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grammar

REAL ID law being put into effect (but with a postponment)

nightskyre posted about this a little already, but I want to add my two cents in my own forum.

Wall Street Journal article on the new REAL ID extensions/modifications

I didn't realize the REAL ID bill had ever actually been passed and made into law. Guess I wasn't following the news all that closely in May of 2005. The original law would have mandated full compliance this year - they've now extended it to 2011 (for people under 50, and longer for those over 50) to reduce the burden on the state governments.

I have no problem with making a license (or name change, etc) a bit harder to get. In Massachusetts, I didn't have to show any documentation at all to get my name changed on my license (I had my marriage license with me, but they never asked for it). This seems just a teensy bit insecure. Maybe it's just me.

But a national database is unlikely to help much. I've already seen the problems my husband gets into from having a very common name - we always go to the airport early (TSA watchlist), he's had to clear up multiple drivers-license conflicts (same name and birthday, different state, had lots of tickets that were causing his license to be revoked). I fully expect that we'll run into Social Security problems too, if we ever try to collect. These are just the mundane reasons why a national database is a bad idea - I'm not even going to get into the security issues and Big-Brother-esque feeling this gives me.

There are a surprising number of states in opposition to this law. According to Wikipedia, the following states have passed legislation opposing Real ID: Arkansas, Colorado, Georgia, Hawaii, Idaho, Illinois, Maine, Michigan, Missouri, Montana, Nebraska, Nevada, New Hampshire, North Dakota, Oklahoma, South Carolina, Tennessee, and Washington.

Bills opposing Real ID are also pending in: Alaska, Arizona, Kentucky, Louisiana, Maryland, Massachusetts, Minnesota, New Mexico, New York, Ohio, Oregon, Pennsylvania, Rhode Island, Texas, Utah, Vermont, Washington, D.C., West Virginia, Wisconsin and Wyoming.

That's 3/5 of the states in the union! How are they ever going to get this law to be effective?

(As an aside: It cracks me up that D.C. is against this. You know the federal government has a bad idea when the local government of the seat of the nation is diametrically opposed to it.)

Questions:
  1. What do the people from non-compliant states use? Will a passport be accepted?
  2. What will (under 16) minors or other non-drivers use? Again, would a passport be accepted? Will any minor traveling unaccompanied need a passport from now on?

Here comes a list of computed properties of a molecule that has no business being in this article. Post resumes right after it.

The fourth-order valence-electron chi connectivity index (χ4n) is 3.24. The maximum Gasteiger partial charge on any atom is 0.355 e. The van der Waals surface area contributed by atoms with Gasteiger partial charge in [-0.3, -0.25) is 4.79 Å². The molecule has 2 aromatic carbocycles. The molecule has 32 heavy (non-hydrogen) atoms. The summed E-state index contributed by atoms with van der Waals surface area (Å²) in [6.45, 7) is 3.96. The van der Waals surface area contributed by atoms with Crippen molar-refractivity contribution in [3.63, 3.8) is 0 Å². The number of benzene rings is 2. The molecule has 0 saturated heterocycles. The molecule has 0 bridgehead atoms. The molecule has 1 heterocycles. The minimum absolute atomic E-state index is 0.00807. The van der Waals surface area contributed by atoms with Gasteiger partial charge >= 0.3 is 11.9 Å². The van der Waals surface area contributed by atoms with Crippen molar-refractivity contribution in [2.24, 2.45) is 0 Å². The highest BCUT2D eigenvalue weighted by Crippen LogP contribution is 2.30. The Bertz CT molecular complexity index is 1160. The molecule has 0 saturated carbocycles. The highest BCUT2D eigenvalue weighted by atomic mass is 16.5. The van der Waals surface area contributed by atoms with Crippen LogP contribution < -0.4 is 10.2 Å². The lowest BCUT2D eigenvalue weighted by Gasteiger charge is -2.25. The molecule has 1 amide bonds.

I can't see any reason why a passport shouldn't be accepted as ID in place of a driver's license (except in the case of driving violations, of course) - it's already a federal system, there are already processes in place to issue them to minors, and they're already used for travel. But what do I know? The federal government is screwy.
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nan0_frog January 14th, 2008
My friend who just recently got married in September didn't have to prove her ID to the credit card company.. they just switched her name no questions asked. I think that's kind of off topic from this, but it seems we *do* need something stronger put in place as far as proving your ID goes. However, it seems the extent to which their taking it is a little off....

anitra January 14th, 2008
(Most) credit card companies are scum, anyway. They'll issue cards to pets and dead people, why would they bother checking something as minor as a name change?

I'm more concerned about not showing proof when changing something that is specifically for use as identification.

nan0_frog January 14th, 2008
Yeah, I don't think she had any issues with her license either... In fact, her husband had a suspended license (he didn't know he hadn't paid a speeding ticket in another state which resulted in a suspended license that they didn't tell him about) and transferred his license to MA with no problems. They didn't even *find* the suspended license! He only found out later through the insurance company.

anitra January 14th, 2008
That makes me mad, since nightskyre almost lost his license over speeding tickets in a state he had never visited. He originally received a suspension in NH, which he was easily able to reverse - but when trying to transfer to MA, they brought up the same reason (someone in Georgia, I think), and once THAT was cleared up, he had his name on file in two OTHER states that needed to be cleared before they would let him transfer his (in good standing) NH license to MA.

nightskyre January 14th, 2008
South Carolina and Ohio, actually.

nan0_frog January 14th, 2008
Just goes to show you how disorganized the whole system is and how careless people can be when doing their jobs...
It *is* very sad.

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